If you had to pick a runner-up for the title of Most Anticipated Phone of 2007, the RAZR 2 series might be it. Not because there's anything particularly revolutionary about it -- there's not -- but simply because it's the follow-on to the RAZR, the phone that singlehandedly challenged manufacturers to make handsets impossibly thin, vaulted mobiles from mere tools to status symbols, and brought Motorola out of a death spiral. Ironically, Moto finds itself right back in the same pickle today, having spent far too long riding the original RAZR's success into the ground. It needs a hit, and it needs one now. If the RAZR 2 doesn't deliver that hit, though, it won't be for lack of carrier interest -- all four US carriers have launched or will launch (T-Mobile, we're looking at you) one version or another of the device, each with its own strengths and weaknesses. Here, we take a quick look at Sprint's version, the V9m. Is it the savior Motorola so desperately needs?

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Hands-on with the Motorola RAZR 2 V9m for Sprint




Let's cut right to the chase: the V9m is a fine handset. It's really (really) attractive, performs admirably, and has a host of features that put it in the upper echelon of dumbphones on the market today. Problem is, the same could be said for lots of phones -- far more than when the V3 launched. The V9m simply doesn't stand out the same way its predecessor did. That's not a problem for consumers, of course; we're always up for having another solid choice available when we walk into Carrier X's retail store. That might be a problem for Moto, though, since their odds of putting up RAZR-like numbers with the V9m are slim to none.

That being said, there are two key features in the RAZR 2's arsenal that give it a little breathing room from the pack: the gloriously large external QVGA display and haptics support. One's practical, one left us unimpressed, and both are underutilized. Any guesses?

Yeah, the haptics really weren't doing anything for us. Basically, the idea is this: hitting the touch-sensitive areas of the external display or any of the side keys causes the phone to emit a little "bzzt" sensation. It's hard to describe, and it's different from a normal phone vibrate function, but at any rate it's supposed to grab your attention and give you positive feedback that you've successfully triggered the key. It's cool, but we'd like far more control over how and when it's used. Since the V9m shares the same etched metal keypad as most modern, high-end Motos, tactile feedback is at a minimum -- but we couldn't figure out a way to set 'em up for haptics.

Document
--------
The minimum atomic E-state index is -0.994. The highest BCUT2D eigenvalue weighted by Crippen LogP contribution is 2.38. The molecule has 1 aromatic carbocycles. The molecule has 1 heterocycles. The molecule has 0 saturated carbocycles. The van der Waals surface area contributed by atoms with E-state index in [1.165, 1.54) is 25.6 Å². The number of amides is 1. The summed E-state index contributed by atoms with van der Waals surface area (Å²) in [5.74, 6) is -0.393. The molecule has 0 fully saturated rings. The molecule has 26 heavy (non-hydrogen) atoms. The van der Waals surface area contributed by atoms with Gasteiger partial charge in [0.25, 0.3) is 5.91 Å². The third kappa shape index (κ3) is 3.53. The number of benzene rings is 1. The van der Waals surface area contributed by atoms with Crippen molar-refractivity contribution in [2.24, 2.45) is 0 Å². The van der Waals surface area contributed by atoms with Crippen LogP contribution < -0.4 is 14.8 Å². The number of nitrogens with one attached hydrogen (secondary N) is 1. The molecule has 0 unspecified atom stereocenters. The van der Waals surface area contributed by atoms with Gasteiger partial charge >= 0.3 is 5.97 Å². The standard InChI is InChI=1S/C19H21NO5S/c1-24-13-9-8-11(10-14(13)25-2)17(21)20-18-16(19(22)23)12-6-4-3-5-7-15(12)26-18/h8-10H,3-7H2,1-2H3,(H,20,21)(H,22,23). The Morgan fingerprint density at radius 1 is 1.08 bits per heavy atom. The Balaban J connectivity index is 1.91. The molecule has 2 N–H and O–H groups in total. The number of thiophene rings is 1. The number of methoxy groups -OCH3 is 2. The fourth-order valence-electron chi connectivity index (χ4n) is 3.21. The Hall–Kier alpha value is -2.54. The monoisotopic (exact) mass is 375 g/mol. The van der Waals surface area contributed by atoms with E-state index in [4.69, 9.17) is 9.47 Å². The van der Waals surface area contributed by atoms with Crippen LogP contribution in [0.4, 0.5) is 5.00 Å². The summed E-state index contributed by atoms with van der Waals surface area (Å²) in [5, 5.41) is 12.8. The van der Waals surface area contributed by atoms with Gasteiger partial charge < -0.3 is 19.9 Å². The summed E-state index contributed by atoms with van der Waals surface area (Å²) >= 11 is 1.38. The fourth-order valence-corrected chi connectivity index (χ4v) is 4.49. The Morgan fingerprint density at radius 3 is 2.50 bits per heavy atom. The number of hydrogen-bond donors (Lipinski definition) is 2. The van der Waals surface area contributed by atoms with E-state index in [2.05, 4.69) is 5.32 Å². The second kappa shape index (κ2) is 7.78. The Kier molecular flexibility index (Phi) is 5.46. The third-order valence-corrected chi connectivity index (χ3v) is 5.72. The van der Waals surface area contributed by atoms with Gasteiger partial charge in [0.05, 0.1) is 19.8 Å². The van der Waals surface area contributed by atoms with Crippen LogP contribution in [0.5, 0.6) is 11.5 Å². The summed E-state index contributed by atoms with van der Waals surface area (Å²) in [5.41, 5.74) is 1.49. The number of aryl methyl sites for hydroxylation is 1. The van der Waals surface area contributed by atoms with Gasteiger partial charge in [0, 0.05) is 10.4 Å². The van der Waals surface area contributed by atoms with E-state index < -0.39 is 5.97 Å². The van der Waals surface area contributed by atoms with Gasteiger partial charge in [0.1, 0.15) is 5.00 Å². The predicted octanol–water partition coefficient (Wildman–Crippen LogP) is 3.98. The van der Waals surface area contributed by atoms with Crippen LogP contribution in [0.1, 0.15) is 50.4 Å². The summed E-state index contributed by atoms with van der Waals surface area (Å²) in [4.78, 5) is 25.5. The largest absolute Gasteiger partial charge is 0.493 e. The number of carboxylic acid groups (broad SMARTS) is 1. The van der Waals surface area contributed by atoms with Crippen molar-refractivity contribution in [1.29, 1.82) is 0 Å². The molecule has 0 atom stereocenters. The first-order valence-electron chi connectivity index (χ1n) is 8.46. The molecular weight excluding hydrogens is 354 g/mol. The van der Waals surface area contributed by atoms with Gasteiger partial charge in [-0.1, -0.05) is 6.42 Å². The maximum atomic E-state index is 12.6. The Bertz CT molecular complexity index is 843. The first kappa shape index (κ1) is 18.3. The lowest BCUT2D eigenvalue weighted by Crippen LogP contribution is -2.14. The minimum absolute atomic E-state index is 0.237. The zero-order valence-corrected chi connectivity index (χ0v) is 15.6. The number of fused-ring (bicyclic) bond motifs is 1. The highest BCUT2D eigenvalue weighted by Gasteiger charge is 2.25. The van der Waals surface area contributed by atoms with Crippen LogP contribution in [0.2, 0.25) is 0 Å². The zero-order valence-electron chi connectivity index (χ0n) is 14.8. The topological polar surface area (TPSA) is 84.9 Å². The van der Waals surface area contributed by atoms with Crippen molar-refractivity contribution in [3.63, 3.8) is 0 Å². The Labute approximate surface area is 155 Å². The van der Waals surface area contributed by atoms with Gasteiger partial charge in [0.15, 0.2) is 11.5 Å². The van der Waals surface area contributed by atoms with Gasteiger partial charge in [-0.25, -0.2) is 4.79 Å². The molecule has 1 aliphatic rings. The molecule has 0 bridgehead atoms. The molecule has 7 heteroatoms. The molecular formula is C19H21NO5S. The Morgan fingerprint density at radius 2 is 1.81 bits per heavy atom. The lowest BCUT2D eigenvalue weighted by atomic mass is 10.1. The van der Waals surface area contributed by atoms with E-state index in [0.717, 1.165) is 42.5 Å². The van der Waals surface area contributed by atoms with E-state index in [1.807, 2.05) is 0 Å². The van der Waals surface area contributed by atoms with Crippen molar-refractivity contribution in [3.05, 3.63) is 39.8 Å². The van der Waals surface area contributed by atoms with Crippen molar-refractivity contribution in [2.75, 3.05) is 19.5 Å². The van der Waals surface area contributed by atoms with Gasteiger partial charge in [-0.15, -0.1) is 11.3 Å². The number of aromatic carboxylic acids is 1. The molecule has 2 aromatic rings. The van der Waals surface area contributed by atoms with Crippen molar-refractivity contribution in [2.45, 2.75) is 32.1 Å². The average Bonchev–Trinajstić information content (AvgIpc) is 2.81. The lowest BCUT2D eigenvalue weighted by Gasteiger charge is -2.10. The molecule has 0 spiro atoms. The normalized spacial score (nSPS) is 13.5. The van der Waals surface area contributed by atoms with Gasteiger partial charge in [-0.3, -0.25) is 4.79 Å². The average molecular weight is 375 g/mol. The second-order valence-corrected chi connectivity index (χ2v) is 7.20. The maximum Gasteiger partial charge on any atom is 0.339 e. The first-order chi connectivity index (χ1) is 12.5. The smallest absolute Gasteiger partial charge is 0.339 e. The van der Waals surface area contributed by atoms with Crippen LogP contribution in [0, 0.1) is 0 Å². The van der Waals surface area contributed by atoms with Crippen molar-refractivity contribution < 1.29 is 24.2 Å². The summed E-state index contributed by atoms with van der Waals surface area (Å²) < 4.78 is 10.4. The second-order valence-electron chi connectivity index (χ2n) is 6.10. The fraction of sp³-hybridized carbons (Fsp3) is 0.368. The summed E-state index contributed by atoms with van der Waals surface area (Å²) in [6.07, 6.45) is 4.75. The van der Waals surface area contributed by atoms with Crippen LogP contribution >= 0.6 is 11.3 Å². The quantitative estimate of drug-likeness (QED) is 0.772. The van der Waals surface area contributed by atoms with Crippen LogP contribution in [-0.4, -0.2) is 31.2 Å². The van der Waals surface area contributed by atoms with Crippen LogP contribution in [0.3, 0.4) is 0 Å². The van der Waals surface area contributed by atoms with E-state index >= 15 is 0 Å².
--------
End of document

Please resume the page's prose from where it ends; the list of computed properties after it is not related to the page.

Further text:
We also noticed that the haptics hardware seems to give the phone a weird, strangely disconcerting springy sensation. If you pick it up and tap it, you'll know what we mean -- it sorta gently vibrates for a couple seconds. Who knew the phone would double as a tuning fork?


Turning our attention to the displays, they're great. Much as the V3 set the standard for thickness, we hope the V8 and V9 set the standard for external display size; Motorola was obviously going for the shock-and-awe factor by dropping a 2-inch QVGA display on the outside of a clamshell, and by golly, it succeeded. The problem, though, is that it's not used for much. Besides the standby display you get a Sprint TV player, music player, and camera viewfinder, and that's it. As far as we're concerned, you should be able to do anything on this lovely display that you can on the primary display that doesn't require a keypad -- and that's a lot. Let's not forget you have up / down directional controls and a select button along the left side plus three touch zones on the display itself, plenty of input capability to ramp up functionality.

The internal display could've been a bit larger. The QVGA resolution is fine for a phone in this class, but there's a significant black border between the sides of the display and the sides of the phone itself. It looks a little strange, but it's certainly not a deal breaker.


As a phone and a music player -- arguably the V9m's two core modes -- it does well. We found that the earpiece and speakerphone were both loud enough for everyday use (though barely; we'd have liked a little more fudge factor) and Bluetooth worked like a champ. We paired the phone with Motorola's own S9, a sporty headset with A2DP capability. Our ears may have been deceiving us, but it seemed like the stereo audio quality through the V9m's music player was better than in any other S9 pairing we've ever tested. It was superb -- we'd say it rivaled consumer-grade wired headphones -- and had incredible range. A2DP devices typically suffer from terrible range, but we were able to move to an entirely different room, separated by a wall, and still rock out.

So yeah, we don't have many knocks for the phone. We'd have liked to see the microSD slot be accessible without removing the battery (tsk tsk, Motorola -- most manufacturers learned this lesson ages ago) and the phone uses the very new micro-USB standard, rendering all those mini-USB charges you have lying around obsolete. In a couple years it won't be a problem, but for now, a phone equipped with a micro-USB connector is no more convenient than a proprietary connector.


With any luck, Motorola will spend less time releasing the RAZR 2 in an endless variety of colors -- the fate the V3 suffered -- and more time learning from the RAZR 2's lessons and adopting improvements for future products. A steady stream of new products, Motorola. Please.

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